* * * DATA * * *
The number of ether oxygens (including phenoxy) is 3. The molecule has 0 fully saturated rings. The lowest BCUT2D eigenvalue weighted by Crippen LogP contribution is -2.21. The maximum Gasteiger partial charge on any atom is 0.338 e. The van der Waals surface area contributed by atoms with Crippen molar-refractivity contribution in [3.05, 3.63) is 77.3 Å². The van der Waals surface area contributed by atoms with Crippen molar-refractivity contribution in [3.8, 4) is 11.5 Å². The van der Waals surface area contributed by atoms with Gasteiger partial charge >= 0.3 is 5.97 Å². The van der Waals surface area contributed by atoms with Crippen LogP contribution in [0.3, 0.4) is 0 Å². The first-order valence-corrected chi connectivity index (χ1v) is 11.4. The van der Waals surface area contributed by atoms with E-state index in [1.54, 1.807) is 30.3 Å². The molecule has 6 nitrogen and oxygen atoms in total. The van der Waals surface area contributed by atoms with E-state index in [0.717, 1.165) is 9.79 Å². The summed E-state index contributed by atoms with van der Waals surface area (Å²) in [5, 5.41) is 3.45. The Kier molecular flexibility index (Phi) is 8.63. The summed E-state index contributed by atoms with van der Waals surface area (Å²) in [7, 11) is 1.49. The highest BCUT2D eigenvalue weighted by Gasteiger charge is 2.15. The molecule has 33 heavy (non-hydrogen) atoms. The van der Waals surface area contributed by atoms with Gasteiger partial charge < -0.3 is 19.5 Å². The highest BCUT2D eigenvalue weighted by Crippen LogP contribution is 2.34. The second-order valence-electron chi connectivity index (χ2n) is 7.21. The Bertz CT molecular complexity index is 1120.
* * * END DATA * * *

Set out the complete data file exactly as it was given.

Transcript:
The number of ether oxygens (including phenoxy) is 3. The molecule has 0 fully saturated rings. The lowest BCUT2D eigenvalue weighted by Crippen LogP contribution is -2.21. The maximum Gasteiger partial charge on any atom is 0.338 e. The van der Waals surface area contributed by atoms with Crippen molar-refractivity contribution in [3.05, 3.63) is 77.3 Å². The van der Waals surface area contributed by atoms with Crippen molar-refractivity contribution in [3.8, 4) is 11.5 Å². The van der Waals surface area contributed by atoms with Gasteiger partial charge >= 0.3 is 5.97 Å². The van der Waals surface area contributed by atoms with Crippen LogP contribution in [0.3, 0.4) is 0 Å². The first-order valence-corrected chi connectivity index (χ1v) is 11.4. The van der Waals surface area contributed by atoms with E-state index in [1.54, 1.807) is 30.3 Å². The molecule has 6 nitrogen and oxygen atoms in total. The van der Waals surface area contributed by atoms with E-state index in [0.717, 1.165) is 9.79 Å². The summed E-state index contributed by atoms with van der Waals surface area (Å²) in [5, 5.41) is 3.45. The Kier molecular flexibility index (Phi) is 8.63. The summed E-state index contributed by atoms with van der Waals surface area (Å²) in [7, 11) is 1.49. The highest BCUT2D eigenvalue weighted by Gasteiger charge is 2.15. The molecule has 33 heavy (non-hydrogen) atoms. The van der Waals surface area contributed by atoms with Gasteiger partial charge < -0.3 is 19.5 Å². The highest BCUT2D eigenvalue weighted by Crippen LogP contribution is 2.34. The second-order valence-electron chi connectivity index (χ2n) is 7.21. The Bertz CT molecular complexity index is 1120.